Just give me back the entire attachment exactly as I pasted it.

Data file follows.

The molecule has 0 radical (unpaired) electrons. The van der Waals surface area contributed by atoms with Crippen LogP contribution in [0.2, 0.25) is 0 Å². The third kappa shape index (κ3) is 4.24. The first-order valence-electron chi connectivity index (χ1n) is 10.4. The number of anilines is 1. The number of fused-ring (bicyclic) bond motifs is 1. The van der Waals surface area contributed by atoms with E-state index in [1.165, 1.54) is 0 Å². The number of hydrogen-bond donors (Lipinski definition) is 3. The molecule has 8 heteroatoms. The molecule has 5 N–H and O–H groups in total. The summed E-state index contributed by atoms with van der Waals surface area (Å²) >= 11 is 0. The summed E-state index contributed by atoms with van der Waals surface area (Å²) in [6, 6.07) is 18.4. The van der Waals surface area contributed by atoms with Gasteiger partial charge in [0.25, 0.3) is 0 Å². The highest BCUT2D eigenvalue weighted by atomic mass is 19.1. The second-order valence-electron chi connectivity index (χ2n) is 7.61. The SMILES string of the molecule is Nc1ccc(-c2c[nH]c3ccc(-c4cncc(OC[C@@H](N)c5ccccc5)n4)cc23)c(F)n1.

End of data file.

The molecule has 0 radical (unpaired) electrons. The van der Waals surface area contributed by atoms with Crippen LogP contribution in [0.2, 0.25) is 0 Å². The third kappa shape index (κ3) is 4.24. The first-order valence-electron chi connectivity index (χ1n) is 10.4. The number of anilines is 1. The number of fused-ring (bicyclic) bond motifs is 1. The van der Waals surface area contributed by atoms with E-state index in [1.165, 1.54) is 0 Å². The number of hydrogen-bond donors (Lipinski definition) is 3. The molecule has 8 heteroatoms. The molecule has 5 N–H and O–H groups in total. The summed E-state index contributed by atoms with van der Waals surface area (Å²) >= 11 is 0. The summed E-state index contributed by atoms with van der Waals surface area (Å²) in [6, 6.07) is 18.4. The van der Waals surface area contributed by atoms with Gasteiger partial charge in [0.25, 0.3) is 0 Å². The highest BCUT2D eigenvalue weighted by atomic mass is 19.1. The second-order valence-electron chi connectivity index (χ2n) is 7.61. The SMILES string of the molecule is Nc1ccc(-c2c[nH]c3ccc(-c4cncc(OC[C@@H](N)c5ccccc5)n4)cc23)c(F)n1.